A study headed up by a Wits University geologist has confirmed the existence of a “lost continent” under the island of Mauritius.
Professor Lewis Ashwal is the lead author of the paper: Archaean zircons in Miocene oceanic hotspot rocks establish ancient continental crust beneath Mauritius.
His study showed that the newly discovered lava-covered piece of continent is an ancient remnant, left over from the break-up of the supercontinent, Gondwana, which existed about 200 million years ago.
The piece of crust, which was subsequently covered by young lava during volcanic eruptions on the island, seems to be a tiny piece of ancient continent, which broke off from the island of Madagascar when Africa, India, Australia and Antarctica split up and the Indian Ocean was formed.
Ashwal said his team was studying the break-up process of the continents in order to understand the geological history of the planet.
By studying zircon, the mineral found in rocks spewed up by lava during volcanic eruptions, Ashwal and his colleagues Michael Wiedenbeck from the German Research Centre for Geosciences (GFZ) and Trond Torsvik from the University of Oslo found that remnants of this mineral were far too old to belong to Mauritius.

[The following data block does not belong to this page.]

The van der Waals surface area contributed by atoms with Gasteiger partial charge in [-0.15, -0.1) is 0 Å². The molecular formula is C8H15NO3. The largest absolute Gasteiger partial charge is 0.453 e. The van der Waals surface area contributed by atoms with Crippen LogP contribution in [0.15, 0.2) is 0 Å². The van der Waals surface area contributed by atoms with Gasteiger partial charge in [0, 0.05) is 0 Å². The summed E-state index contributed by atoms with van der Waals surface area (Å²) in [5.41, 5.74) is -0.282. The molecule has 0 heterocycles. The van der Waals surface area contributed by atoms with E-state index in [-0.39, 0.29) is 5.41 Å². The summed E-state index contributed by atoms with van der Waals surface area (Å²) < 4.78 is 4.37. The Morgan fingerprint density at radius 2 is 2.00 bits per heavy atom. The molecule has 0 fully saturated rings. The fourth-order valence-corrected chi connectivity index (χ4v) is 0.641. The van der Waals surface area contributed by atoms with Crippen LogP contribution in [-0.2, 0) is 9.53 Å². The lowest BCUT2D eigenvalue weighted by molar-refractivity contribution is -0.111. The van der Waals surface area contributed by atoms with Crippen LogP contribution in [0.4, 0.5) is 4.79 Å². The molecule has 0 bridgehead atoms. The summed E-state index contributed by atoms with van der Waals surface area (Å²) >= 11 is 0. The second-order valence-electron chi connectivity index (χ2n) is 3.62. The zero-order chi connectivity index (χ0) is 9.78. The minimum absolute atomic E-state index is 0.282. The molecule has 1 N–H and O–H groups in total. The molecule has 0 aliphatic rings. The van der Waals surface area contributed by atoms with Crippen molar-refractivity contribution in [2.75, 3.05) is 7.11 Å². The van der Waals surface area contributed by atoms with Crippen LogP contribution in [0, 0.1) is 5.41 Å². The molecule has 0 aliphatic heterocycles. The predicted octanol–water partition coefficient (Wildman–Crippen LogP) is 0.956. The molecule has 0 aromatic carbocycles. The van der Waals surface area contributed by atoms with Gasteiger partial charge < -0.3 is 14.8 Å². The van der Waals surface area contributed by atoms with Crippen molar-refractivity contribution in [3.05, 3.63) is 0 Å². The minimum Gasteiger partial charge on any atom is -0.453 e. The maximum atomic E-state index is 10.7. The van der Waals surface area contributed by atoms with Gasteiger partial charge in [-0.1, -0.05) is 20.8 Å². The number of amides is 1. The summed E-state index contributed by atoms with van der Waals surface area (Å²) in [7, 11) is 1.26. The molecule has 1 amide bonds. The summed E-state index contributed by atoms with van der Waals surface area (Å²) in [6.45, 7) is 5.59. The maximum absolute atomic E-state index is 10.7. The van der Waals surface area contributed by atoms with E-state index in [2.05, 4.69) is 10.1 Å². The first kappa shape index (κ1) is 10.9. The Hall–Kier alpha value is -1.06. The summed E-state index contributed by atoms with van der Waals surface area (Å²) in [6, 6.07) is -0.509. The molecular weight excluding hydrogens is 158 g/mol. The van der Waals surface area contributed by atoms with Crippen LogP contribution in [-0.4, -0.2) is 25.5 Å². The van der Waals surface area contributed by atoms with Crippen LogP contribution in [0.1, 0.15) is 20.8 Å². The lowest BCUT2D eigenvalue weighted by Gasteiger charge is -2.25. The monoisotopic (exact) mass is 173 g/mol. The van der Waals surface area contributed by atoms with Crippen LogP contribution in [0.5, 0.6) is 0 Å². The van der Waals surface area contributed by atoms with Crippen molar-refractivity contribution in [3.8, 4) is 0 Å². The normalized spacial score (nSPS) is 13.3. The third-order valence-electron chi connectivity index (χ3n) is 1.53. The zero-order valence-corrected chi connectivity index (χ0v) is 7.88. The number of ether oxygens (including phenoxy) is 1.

“Earth is made up of two parts – continents, which are old, and oceans, which are ‘young’. On the continents you find rocks that are over four billion years old, but you find nothing like that in the oceans, as this is where new rocks are formed,” Ashwal said.
Ashwal said that Mauritius is an island with no rock older than nine million years old. However, by studying the rocks on the island, his team found zircons that are as old as three billion years.
“The fact that we have found zircons of this age proves that there are much older crustal materials under Mauritius that could only have originated from a continent,” said Ashwal.
Zircons are minerals that occur mainly in granites from the continents. They contain trace amounts of uranium, thorium and lead. Because they survive geological processes very well, they contain a rich record of those processes and can be dated extremely accurately.
This is not the first time that zircons that are billions of years old have been found on the island.
A study done in 2013 found traces of the mineral in beach sand. However, this study received criticism with claims that the mineral could have been either blown in by the wind, or carried in on vehicle tyres or scientists’ shoes.
“The fact that we found the ancient zircons in rock corroborates the previous study and refutes any suggestion of wind-blown, wave-transported or pumice-rafted zircons for explaining the earlier results,” Ashwal said.
Ashwal suggested that there are many pieces of various sizes of “undiscovered continent”, collectively called “Mauritia”, spread over the Indian Ocean, left over by the breakup of Gondwanaland.